Network structures are being used to explain social interactions within and between organisations in many ways that have become very influential. Many of the sociological features of organisations are captured very effectively by network descriptions, but such descriptions also retain serious limitations. Some network theories, for example, are composed of fragmented and internally inconsistent theories, while others depend upon essentialist and reductionist models. Perhaps a more serious problem is that networks describe relationships rather than explain the mechanisms through which these relationships function. This paper introduces the notion of assemblages as a corrective to these problems. The concept offers a clear, though suitably complex, framework with which to clarify the dynamics and structures that afford engagement and enable collective action among diverse elements of organisations. Using brief examples from recent research in the innovation literature, supported by an empirical case study in the Spanish ceramics sector, this paper will illustrate how reconceptualising network relationships in terms of their assemblages enables a more robust and consistent theoretical grounding for network research.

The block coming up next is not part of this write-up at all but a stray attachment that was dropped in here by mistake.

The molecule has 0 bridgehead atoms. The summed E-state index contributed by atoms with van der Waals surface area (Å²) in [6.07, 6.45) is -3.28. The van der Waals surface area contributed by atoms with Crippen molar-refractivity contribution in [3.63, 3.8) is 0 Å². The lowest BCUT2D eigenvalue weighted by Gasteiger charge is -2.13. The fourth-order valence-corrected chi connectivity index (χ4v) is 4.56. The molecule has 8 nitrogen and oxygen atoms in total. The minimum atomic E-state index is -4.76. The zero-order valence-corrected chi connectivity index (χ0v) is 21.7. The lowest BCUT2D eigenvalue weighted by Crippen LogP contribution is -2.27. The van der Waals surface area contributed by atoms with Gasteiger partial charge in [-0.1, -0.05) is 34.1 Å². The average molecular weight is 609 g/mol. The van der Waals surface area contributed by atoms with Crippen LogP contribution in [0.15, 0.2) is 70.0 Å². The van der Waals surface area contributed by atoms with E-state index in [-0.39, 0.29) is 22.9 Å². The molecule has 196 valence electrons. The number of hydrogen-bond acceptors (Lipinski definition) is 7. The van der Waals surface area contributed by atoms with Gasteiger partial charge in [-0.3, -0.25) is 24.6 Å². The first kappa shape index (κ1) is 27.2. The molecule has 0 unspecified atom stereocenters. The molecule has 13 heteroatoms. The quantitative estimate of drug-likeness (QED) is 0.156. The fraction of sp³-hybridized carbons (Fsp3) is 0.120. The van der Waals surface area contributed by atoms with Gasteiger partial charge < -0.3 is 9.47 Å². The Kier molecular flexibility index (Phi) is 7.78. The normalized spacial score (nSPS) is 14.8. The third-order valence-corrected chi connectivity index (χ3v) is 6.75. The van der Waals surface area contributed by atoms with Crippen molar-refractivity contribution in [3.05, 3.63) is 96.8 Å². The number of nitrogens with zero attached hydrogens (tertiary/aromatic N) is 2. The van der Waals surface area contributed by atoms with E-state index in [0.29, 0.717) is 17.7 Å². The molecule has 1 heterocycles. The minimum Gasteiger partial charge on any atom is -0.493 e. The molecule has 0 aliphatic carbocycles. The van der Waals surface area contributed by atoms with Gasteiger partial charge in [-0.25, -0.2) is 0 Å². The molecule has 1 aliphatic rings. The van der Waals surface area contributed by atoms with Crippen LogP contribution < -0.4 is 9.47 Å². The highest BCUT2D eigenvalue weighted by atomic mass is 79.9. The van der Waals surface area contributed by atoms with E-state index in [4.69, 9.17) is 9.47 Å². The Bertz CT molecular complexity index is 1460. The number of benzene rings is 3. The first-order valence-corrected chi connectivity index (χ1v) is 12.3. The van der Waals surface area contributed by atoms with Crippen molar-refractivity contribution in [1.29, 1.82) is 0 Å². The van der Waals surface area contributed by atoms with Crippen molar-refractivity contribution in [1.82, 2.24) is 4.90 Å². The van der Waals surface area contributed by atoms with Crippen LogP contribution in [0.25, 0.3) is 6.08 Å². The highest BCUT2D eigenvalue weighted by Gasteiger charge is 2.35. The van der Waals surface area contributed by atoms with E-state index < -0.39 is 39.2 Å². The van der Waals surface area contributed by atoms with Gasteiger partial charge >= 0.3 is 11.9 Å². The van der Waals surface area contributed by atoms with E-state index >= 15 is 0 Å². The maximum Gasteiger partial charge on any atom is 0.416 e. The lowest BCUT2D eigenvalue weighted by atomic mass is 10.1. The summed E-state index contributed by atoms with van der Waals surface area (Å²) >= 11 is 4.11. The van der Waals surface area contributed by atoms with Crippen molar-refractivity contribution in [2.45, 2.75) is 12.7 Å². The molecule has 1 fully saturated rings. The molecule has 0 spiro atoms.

Haynes, P. (2011). Conceptualizing networks as assemblages. A case study from the Spanish ceramics sector. Revista Internacional de Sociologia, 69(2), 417–437. https://doi.org/10.3989/ris.2009.06.29